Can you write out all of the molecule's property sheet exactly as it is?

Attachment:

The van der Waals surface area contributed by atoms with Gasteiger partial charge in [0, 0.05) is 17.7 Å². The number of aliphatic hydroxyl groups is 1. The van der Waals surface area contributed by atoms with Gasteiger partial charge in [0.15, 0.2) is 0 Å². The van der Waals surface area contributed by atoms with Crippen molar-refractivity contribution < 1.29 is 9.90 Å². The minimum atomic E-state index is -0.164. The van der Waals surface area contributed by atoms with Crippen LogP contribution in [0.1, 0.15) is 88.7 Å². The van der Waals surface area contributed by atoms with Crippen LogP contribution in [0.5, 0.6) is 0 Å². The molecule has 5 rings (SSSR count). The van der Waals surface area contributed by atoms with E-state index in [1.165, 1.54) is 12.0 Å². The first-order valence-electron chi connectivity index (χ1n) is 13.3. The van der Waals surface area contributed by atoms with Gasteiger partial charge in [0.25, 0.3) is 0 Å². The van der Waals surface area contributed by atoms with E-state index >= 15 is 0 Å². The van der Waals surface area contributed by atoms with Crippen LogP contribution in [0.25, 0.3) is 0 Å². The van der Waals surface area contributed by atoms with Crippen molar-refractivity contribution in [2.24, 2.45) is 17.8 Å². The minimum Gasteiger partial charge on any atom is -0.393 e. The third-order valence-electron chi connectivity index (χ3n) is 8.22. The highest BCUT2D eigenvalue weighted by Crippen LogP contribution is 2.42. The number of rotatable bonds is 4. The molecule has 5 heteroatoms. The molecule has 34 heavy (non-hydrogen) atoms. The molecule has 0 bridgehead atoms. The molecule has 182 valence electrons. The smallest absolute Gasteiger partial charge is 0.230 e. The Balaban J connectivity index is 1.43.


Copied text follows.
The van der Waals surface area contributed by atoms with Gasteiger partial charge in [0, 0.05) is 17.7 Å². The number of aliphatic hydroxyl groups is 1. The van der Waals surface area contributed by atoms with Gasteiger partial charge in [0.15, 0.2) is 0 Å². The van der Waals surface area contributed by atoms with Crippen molar-refractivity contribution < 1.29 is 9.90 Å². The minimum atomic E-state index is -0.164. The van der Waals surface area contributed by atoms with Crippen LogP contribution in [0.1, 0.15) is 88.7 Å². The van der Waals surface area contributed by atoms with Crippen LogP contribution in [0.5, 0.6) is 0 Å². The molecule has 5 rings (SSSR count). The van der Waals surface area contributed by atoms with E-state index in [1.165, 1.54) is 12.0 Å². The first-order valence-electron chi connectivity index (χ1n) is 13.3. The van der Waals surface area contributed by atoms with Gasteiger partial charge in [0.25, 0.3) is 0 Å². The van der Waals surface area contributed by atoms with E-state index >= 15 is 0 Å². The van der Waals surface area contributed by atoms with Crippen LogP contribution in [0.25, 0.3) is 0 Å². The van der Waals surface area contributed by atoms with Crippen molar-refractivity contribution in [2.24, 2.45) is 17.8 Å². The minimum Gasteiger partial charge on any atom is -0.393 e. The third-order valence-electron chi connectivity index (χ3n) is 8.22. The highest BCUT2D eigenvalue weighted by Crippen LogP contribution is 2.42. The number of rotatable bonds is 4. The molecule has 5 heteroatoms. The molecule has 34 heavy (non-hydrogen) atoms. The molecule has 0 bridgehead atoms. The molecule has 182 valence electrons. The smallest absolute Gasteiger partial charge is 0.230 e. The Balaban J connectivity index is 1.43.